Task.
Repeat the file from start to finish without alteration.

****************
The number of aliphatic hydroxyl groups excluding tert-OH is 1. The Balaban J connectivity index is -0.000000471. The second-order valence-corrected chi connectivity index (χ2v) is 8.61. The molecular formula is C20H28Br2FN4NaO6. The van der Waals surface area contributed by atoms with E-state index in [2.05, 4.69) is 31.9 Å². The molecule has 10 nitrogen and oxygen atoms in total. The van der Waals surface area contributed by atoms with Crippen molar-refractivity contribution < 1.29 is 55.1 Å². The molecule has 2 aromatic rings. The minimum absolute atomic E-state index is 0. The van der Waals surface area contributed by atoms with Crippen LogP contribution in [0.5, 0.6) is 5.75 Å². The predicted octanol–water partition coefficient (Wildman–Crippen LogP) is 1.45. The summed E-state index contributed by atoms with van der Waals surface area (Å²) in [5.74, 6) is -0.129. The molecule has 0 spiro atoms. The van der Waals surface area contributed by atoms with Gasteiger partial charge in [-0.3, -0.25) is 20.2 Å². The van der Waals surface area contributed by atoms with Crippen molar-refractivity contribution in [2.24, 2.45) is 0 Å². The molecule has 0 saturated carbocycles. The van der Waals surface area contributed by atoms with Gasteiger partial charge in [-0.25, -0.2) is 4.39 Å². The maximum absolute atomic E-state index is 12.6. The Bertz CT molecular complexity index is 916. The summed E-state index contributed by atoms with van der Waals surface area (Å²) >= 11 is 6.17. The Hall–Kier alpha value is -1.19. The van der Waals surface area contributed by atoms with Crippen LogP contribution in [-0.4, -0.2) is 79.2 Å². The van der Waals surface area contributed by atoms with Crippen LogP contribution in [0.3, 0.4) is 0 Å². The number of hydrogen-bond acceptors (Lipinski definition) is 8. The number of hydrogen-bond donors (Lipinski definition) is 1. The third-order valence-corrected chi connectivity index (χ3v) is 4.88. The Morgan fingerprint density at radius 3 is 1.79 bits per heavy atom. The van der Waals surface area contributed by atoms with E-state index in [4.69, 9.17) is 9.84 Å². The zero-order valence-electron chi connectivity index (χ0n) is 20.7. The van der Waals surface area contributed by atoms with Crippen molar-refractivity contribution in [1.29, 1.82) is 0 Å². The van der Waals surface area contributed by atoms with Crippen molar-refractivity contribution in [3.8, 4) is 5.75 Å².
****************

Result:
The number of aliphatic hydroxyl groups excluding tert-OH is 1. The Balaban J connectivity index is -0.000000471. The second-order valence-corrected chi connectivity index (χ2v) is 8.61. The molecular formula is C20H28Br2FN4NaO6. The van der Waals surface area contributed by atoms with E-state index in [2.05, 4.69) is 31.9 Å². The molecule has 10 nitrogen and oxygen atoms in total. The van der Waals surface area contributed by atoms with Crippen molar-refractivity contribution < 1.29 is 55.1 Å². The molecule has 2 aromatic rings. The minimum absolute atomic E-state index is 0. The van der Waals surface area contributed by atoms with Crippen LogP contribution in [0.5, 0.6) is 5.75 Å². The predicted octanol–water partition coefficient (Wildman–Crippen LogP) is 1.45. The summed E-state index contributed by atoms with van der Waals surface area (Å²) in [5.74, 6) is -0.129. The molecule has 0 spiro atoms. The van der Waals surface area contributed by atoms with Gasteiger partial charge in [-0.3, -0.25) is 20.2 Å². The van der Waals surface area contributed by atoms with Crippen molar-refractivity contribution in [2.24, 2.45) is 0 Å². The molecule has 0 saturated carbocycles. The van der Waals surface area contributed by atoms with Gasteiger partial charge in [-0.25, -0.2) is 4.39 Å². The maximum absolute atomic E-state index is 12.6. The Bertz CT molecular complexity index is 916. The summed E-state index contributed by atoms with van der Waals surface area (Å²) >= 11 is 6.17. The Hall–Kier alpha value is -1.19. The van der Waals surface area contributed by atoms with Crippen LogP contribution in [-0.4, -0.2) is 79.2 Å². The van der Waals surface area contributed by atoms with Crippen LogP contribution in [0.3, 0.4) is 0 Å². The number of hydrogen-bond acceptors (Lipinski definition) is 8. The number of hydrogen-bond donors (Lipinski definition) is 1. The third-order valence-corrected chi connectivity index (χ3v) is 4.88. The Morgan fingerprint density at radius 3 is 1.79 bits per heavy atom. The van der Waals surface area contributed by atoms with E-state index in [4.69, 9.17) is 9.84 Å². The zero-order valence-electron chi connectivity index (χ0n) is 20.7. The van der Waals surface area contributed by atoms with Crippen molar-refractivity contribution in [1.29, 1.82) is 0 Å². The van der Waals surface area contributed by atoms with Crippen molar-refractivity contribution in [3.8, 4) is 5.75 Å².